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Long-served chief executive of motor charity Ben dies

Geoffrey Atkinson OBE, former BEN charity chief executive

Geoffrey Atkinson OBE, who was chief executive of automotive industry charity Ben from 1978 to 2004, has died after a short illness.

Alongside his time leading the charity, Atkinson, who'd briefly been an actor on stage and screen, was also known in the motor industry for being a co-founder of the Petrol Retailers Association, to challenge the treatment of fuel station tenants by major petrol companies.

At the PRA, which was later integrated into today's Retail Motor Industry Federation, Atkinson organised a mass rally of petrol tankers to storm into London and present a petition to the government. Along with others, his lobbying eventually drove the introduction of government legislation to outlaw restrictive trade practices of the major fuel retailers.

But during his career with Ben he was renowned for being compassionate, caring, listening and above all generous with his time for staff and beneficiaries alike, and each month he would visit Ben's four centres to hear from employees and residents and address any problems that were identified.

He was responsible for starting to provide specialist care for young disabled people from the industry alongside Alzheimer’s care units in two of the four nursing and residential centres.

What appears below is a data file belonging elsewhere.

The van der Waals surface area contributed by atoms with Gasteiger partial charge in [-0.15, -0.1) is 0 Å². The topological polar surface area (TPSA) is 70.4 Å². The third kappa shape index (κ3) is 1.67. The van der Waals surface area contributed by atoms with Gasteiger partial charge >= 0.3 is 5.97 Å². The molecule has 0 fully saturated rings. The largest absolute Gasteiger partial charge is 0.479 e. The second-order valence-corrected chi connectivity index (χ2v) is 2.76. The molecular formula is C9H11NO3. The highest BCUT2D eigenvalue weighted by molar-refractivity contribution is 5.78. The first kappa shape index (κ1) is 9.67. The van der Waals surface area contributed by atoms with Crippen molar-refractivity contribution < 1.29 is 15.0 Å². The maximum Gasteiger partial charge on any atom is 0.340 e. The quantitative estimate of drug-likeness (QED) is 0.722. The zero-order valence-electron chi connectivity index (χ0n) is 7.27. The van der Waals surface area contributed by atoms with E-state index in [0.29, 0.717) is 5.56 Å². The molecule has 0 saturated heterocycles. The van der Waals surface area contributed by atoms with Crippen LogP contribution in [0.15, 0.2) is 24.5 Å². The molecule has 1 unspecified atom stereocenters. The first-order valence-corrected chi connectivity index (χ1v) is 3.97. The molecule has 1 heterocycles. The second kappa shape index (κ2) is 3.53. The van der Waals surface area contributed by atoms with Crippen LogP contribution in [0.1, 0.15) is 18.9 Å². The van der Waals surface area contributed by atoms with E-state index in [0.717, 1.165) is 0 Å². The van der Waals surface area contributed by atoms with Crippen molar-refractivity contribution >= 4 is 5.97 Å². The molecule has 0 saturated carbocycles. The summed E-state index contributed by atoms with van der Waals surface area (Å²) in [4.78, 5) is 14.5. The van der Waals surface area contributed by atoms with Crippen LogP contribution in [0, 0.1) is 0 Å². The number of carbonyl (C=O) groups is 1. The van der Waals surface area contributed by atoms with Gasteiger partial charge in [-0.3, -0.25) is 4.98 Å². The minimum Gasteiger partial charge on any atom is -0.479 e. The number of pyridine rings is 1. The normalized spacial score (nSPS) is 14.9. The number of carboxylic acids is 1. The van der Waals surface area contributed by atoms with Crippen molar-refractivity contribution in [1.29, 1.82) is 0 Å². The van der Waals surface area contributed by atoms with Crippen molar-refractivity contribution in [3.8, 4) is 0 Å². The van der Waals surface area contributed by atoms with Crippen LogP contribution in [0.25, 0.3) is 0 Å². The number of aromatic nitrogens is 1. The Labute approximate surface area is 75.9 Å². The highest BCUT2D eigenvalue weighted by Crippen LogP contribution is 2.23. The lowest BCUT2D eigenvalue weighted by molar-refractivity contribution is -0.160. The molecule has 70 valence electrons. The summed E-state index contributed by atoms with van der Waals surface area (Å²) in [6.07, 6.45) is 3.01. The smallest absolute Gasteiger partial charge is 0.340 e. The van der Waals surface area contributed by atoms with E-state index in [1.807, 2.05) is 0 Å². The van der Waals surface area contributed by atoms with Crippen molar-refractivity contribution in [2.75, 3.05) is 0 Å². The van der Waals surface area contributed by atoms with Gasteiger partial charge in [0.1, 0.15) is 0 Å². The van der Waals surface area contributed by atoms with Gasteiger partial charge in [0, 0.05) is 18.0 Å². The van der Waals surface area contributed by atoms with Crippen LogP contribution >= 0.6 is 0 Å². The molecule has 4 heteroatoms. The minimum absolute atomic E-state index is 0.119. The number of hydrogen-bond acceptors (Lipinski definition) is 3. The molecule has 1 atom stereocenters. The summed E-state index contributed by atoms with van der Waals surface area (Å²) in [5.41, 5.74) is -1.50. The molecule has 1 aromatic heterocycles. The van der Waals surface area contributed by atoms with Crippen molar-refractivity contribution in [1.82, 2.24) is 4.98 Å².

Together with Ben's director of welfare Atkinson set up the first industry day care centre at Peugeot in Coventry, attracting press coverage throughout Europe.

Ben said his leadership proved to be invaluable when the 1990 recession hit and he persuaded each member of staff to take a 5% pay cut, led by himself, and also to volunteer to give five hours each week in the centres.

"Geoffrey was instrumental in developing and implementing Ben’s first five year plan in 1978, which achieved its ambitious objectives of developing new sheltered housing; building a new nursing and residential complex; building a special unit for people with dementia and achieving an income of £1.5m by 1983," said the charity.

"Geoffrey was responsible for the acquisition and subsequent conversion of Alexandra House in Southport into a care centre in 1979 and the building of Town Thorns Care Centre and sheltered housing provision in the Midlands, which opened in 1981. Additionally, in 1997, he led the charity in opening its Day Care Centre, which provides day care for older people and those living with dementia."

Atkinson was awarded an OBE in 2000 in recognition of his work and time spent making a significant difference to the lives of so many people.

After his retirement in 2004 at the age of 65 he continued to be part of several organisations, including The Fellowship of the Motor Industry, the Motoring Guild of Advertisers and an amateur dramatic group called the Garrison Players - evoking his early career in acting when he'd had roles in The Mousetrap in London and TV shows Emergency Ward 10 and The Army Game.

He maintained his support of Ben, and in 2009 he and his wife Tina Steele, Ben's former fundraising director, did a skydive to raise £16,000 for the charity.

Atkinson had suffered from Alzheimers in recent years, and lately suffered a chest infection from which he didn't recover. His death leaves his wife Tina, children Kate, Tim and Mike, stepdaughter Kirsty and nine grandchildren.

The funeral of Geoffrey Atkinson OBE takes place on February 14. For details contact his wife Tina at

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